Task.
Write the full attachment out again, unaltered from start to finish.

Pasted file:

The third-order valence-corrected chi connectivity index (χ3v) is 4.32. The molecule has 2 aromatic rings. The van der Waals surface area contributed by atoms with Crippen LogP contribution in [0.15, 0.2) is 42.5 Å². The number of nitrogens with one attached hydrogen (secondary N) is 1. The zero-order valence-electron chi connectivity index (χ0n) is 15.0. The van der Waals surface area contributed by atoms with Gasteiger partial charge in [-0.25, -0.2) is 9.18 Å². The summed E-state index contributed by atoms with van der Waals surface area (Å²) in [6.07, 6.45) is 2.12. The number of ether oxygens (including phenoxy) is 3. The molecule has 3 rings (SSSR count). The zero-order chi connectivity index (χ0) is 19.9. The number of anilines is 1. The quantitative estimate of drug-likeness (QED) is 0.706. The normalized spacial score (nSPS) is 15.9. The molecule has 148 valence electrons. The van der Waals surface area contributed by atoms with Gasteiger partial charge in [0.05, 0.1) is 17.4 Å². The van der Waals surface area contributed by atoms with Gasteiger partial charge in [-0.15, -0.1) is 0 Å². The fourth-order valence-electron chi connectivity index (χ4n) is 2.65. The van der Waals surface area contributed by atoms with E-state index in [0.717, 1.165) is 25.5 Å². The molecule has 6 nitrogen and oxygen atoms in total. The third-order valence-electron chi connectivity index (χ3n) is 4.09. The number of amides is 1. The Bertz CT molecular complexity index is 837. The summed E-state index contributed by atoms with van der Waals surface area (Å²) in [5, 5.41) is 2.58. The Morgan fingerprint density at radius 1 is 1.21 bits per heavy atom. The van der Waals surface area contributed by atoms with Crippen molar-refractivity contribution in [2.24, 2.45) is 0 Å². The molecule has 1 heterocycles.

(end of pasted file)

The third-order valence-corrected chi connectivity index (χ3v) is 4.32. The molecule has 2 aromatic rings. The van der Waals surface area contributed by atoms with Crippen LogP contribution in [0.15, 0.2) is 42.5 Å². The number of nitrogens with one attached hydrogen (secondary N) is 1. The zero-order valence-electron chi connectivity index (χ0n) is 15.0. The van der Waals surface area contributed by atoms with Gasteiger partial charge in [-0.25, -0.2) is 9.18 Å². The summed E-state index contributed by atoms with van der Waals surface area (Å²) in [6.07, 6.45) is 2.12. The number of ether oxygens (including phenoxy) is 3. The molecule has 3 rings (SSSR count). The zero-order chi connectivity index (χ0) is 19.9. The number of anilines is 1. The quantitative estimate of drug-likeness (QED) is 0.706. The normalized spacial score (nSPS) is 15.9. The molecule has 148 valence electrons. The van der Waals surface area contributed by atoms with Gasteiger partial charge in [0.05, 0.1) is 17.4 Å². The van der Waals surface area contributed by atoms with Gasteiger partial charge in [-0.15, -0.1) is 0 Å². The fourth-order valence-electron chi connectivity index (χ4n) is 2.65. The van der Waals surface area contributed by atoms with E-state index in [0.717, 1.165) is 25.5 Å². The molecule has 6 nitrogen and oxygen atoms in total. The third-order valence-electron chi connectivity index (χ3n) is 4.09. The number of amides is 1. The Bertz CT molecular complexity index is 837. The summed E-state index contributed by atoms with van der Waals surface area (Å²) in [5, 5.41) is 2.58. The Morgan fingerprint density at radius 1 is 1.21 bits per heavy atom. The van der Waals surface area contributed by atoms with Crippen molar-refractivity contribution in [2.24, 2.45) is 0 Å². The molecule has 1 heterocycles.